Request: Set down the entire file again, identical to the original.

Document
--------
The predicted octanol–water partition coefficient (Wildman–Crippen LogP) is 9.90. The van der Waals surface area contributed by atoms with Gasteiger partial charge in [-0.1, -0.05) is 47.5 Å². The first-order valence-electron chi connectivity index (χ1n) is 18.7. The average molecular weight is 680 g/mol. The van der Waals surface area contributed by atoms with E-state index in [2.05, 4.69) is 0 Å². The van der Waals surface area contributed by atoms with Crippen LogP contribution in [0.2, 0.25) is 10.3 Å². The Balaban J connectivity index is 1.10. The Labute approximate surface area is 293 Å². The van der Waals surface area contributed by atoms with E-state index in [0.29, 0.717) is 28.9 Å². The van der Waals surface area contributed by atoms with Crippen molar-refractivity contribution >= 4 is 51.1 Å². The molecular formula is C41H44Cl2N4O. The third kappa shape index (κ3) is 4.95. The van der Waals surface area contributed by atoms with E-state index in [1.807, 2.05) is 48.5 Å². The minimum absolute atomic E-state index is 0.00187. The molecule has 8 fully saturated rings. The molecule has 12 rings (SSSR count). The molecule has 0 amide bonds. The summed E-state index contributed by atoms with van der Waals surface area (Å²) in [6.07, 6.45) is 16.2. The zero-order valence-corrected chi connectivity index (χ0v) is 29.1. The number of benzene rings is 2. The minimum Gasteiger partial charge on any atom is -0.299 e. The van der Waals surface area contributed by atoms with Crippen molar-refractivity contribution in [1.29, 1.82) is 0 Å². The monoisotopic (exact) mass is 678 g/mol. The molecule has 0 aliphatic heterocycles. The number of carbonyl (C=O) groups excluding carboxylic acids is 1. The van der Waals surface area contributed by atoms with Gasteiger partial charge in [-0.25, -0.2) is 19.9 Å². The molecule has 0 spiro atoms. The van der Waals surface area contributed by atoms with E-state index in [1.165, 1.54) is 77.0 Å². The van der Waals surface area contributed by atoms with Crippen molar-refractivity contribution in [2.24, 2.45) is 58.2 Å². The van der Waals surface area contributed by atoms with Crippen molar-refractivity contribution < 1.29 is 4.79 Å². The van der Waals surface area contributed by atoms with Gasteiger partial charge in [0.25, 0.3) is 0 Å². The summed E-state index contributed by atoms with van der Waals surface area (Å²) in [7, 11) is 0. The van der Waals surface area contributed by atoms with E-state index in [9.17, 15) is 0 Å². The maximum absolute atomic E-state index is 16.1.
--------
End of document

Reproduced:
The predicted octanol–water partition coefficient (Wildman–Crippen LogP) is 9.90. The van der Waals surface area contributed by atoms with Gasteiger partial charge in [-0.1, -0.05) is 47.5 Å². The first-order valence-electron chi connectivity index (χ1n) is 18.7. The average molecular weight is 680 g/mol. The van der Waals surface area contributed by atoms with E-state index in [2.05, 4.69) is 0 Å². The van der Waals surface area contributed by atoms with Crippen LogP contribution in [0.2, 0.25) is 10.3 Å². The Balaban J connectivity index is 1.10. The Labute approximate surface area is 293 Å². The van der Waals surface area contributed by atoms with E-state index in [0.29, 0.717) is 28.9 Å². The van der Waals surface area contributed by atoms with Crippen molar-refractivity contribution >= 4 is 51.1 Å². The molecular formula is C41H44Cl2N4O. The third kappa shape index (κ3) is 4.95. The van der Waals surface area contributed by atoms with E-state index in [1.807, 2.05) is 48.5 Å². The minimum absolute atomic E-state index is 0.00187. The molecule has 8 fully saturated rings. The molecule has 12 rings (SSSR count). The molecule has 0 amide bonds. The summed E-state index contributed by atoms with van der Waals surface area (Å²) in [6.07, 6.45) is 16.2. The zero-order valence-corrected chi connectivity index (χ0v) is 29.1. The number of benzene rings is 2. The minimum Gasteiger partial charge on any atom is -0.299 e. The van der Waals surface area contributed by atoms with Crippen molar-refractivity contribution in [1.29, 1.82) is 0 Å². The monoisotopic (exact) mass is 678 g/mol. The molecule has 0 aliphatic heterocycles. The number of carbonyl (C=O) groups excluding carboxylic acids is 1. The van der Waals surface area contributed by atoms with Gasteiger partial charge in [-0.25, -0.2) is 19.9 Å². The molecule has 0 spiro atoms. The van der Waals surface area contributed by atoms with E-state index in [1.165, 1.54) is 77.0 Å². The van der Waals surface area contributed by atoms with Crippen molar-refractivity contribution in [2.24, 2.45) is 58.2 Å². The van der Waals surface area contributed by atoms with Crippen molar-refractivity contribution < 1.29 is 4.79 Å². The van der Waals surface area contributed by atoms with Gasteiger partial charge in [0.25, 0.3) is 0 Å². The summed E-state index contributed by atoms with van der Waals surface area (Å²) in [7, 11) is 0. The van der Waals surface area contributed by atoms with E-state index in [9.17, 15) is 0 Å². The maximum absolute atomic E-state index is 16.1.